Advancing technologies have continued to lengthen the average human lifespan, growing America’s elderly population more and more as time goes on. According to studies from the Population Reference Bureau (PRB), our “current growth of the population ages 65 and older … is unprecedented in U.S. history.” As such, nursing homes and other elder care facilities are more important now than ever before. Unfortunately, some nursing homes and staff members are better than others. Though everyone deserves to live out their twilight years in peace, nursing home abuse or neglect can often prevent this from happening. The good news, however, is that most of these accidents are preventable. Read on to find out more.
Nursing home abuse is a type of elder abuse, which can take shape in many different forms. The phenomenon tends to be an underreported one, as victims may be too ashamed to admit their abuse. They may even feel guilty and responsible for their own victimization. Regardless, a recent World Health Organization (WHO) study found that every 2 in 3 nursing home staff members confessed to committing elder abuse in the past year. Additionally, every 1 in 6 older adults (aged 60 and up) reported being the victim of some form of abuse within the past year. Psychological abuse, physical abuse, financial abuse, neglect, and sexual abuse were all reported by the nursing home staff members, residents, and some residents’ proxies.
A recent study from the Centers for Disease Control and Prevention (CDC) found that 8 percent of nursing home residents had had an emergency room visit in the past 90 days. During this timeframe, 15 percent of these residents visited the emergency room at least two separate times. Furthermore, 40 percent of all ER-visiting residents were there for a potentially preventable accident. Falls accounted for 36 percent of these preventable injuries; heart conditions accounted for 19 percent; pneumonia accounted for 12 percent; various other conditions accounted for 33 percent. Such statistics suggest that many nursing homes are suffering from a problem of understaffing. An adequately staffed facility has the resources to treat residents’ medical needs on-site rather than at an emergency room. Additionally, adequate staffing gives nurses the capacity to catch problems before they happen (or are worsened). It also gives nurses the time to supervise residents more closely, which can exponentially reduce the number of fall-related injuries.
We have established that negligence alone is a leading factor in preventable nursing home injuries. Now, you are probably wondering how to choose the best nursing home for your loved ones. We understand that placement may seem urgent, especially when your loved ones require immediate care. However, there is no need to rush such an important decision. You want to know that you are making the right decision.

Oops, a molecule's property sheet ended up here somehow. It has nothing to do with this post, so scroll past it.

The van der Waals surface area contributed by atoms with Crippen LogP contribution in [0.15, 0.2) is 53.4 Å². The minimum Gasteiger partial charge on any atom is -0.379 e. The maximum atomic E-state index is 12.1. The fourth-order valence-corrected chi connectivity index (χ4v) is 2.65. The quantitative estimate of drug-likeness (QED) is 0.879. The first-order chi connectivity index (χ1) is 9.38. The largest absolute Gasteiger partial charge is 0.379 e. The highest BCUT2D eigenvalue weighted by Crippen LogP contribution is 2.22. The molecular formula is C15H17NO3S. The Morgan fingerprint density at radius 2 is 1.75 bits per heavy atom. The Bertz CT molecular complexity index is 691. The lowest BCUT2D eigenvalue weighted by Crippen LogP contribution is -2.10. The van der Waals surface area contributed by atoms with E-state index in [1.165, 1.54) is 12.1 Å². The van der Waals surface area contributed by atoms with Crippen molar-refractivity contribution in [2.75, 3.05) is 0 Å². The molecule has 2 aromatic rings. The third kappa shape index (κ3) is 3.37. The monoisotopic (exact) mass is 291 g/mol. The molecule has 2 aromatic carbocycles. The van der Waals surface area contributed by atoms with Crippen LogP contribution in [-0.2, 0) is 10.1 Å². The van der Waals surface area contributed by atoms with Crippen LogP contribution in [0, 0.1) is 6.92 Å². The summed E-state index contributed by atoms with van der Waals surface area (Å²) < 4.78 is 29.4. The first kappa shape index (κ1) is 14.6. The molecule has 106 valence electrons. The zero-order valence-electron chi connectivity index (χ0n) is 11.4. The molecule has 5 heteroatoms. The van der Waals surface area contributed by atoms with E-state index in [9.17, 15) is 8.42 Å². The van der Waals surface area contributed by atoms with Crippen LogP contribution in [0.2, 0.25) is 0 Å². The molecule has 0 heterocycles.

Every nursing home will say they put their residents first. It is one of the most common marketing ploys out there. What is important is seeing the “resident first” mentality in action. Make sure to take an involved tour of each prospective facility. Take note of how staff members treat residents. Do they define the residents by their illnesses or disabilities? Or are they fully realized as individuals? The ideal nursing home staff is both competent and compassionate, especially when dealing with residents with Alzheimer’s or dementia.
Nursing homes should also aim to empower their residents, rather than override them. The goal is not to overtake their autonomy but to ease their transitions into the next stage of life. In other words, nursing home residents should still feel autonomous in their decisions. They should be able to wake up and go to sleep whenever they want, wear whatever they want to wear and eat wherever they want to eat. With certain restrictions, they should also be able to go wherever they want to go. Variety is the spice of life, no matter how old you are. Make sure you are looking at facilities that will accommodate the need for meaningful activities. Good nursing homes offer a variety of physical, interactive, educational, and social activities for their residents. They may also have both bigger cafeterias and smaller dining rooms, so residents have the option to socialize or enjoy a quiet meal as they see fit.
Knowing your rights (or your loved ones’ rights) is the first step to empowerment. You may feel less willing to overlook abuse of power when you know your legal rights and protections. The 1987 federal Nursing Home Reform Act mandated that all nursing homes “promote and protect the rights of each resident.” Additionally, after the Act passed, all nursing homes that take Medicare and Medicaid payments were required to meet federal residents’ rights requirements. Some states also subject nursing homes to their own residents’ rights laws and regulations. In any case, federal law guarantees all nursing home residents the following general categories of rights:
If you suspect that your loved one is being taken advantage of, speak to them in private. Let them know that you are there to advocate for them and their rights. Contacting an experienced nursing home abuse attorney is the best way to review all your options and know what next steps to take.
If you or a loved one have recently fallen victim to nursing home abuse, we at Injury Victim Law may be able to help. Though we are a Colorado-based firm, our team of experts and investigators is ready and available to assist personal injury victims all across the country. Contact us today to schedule an initial consultation with one of our experienced nationwide nursing home abuse attorneys. Let us fight for you.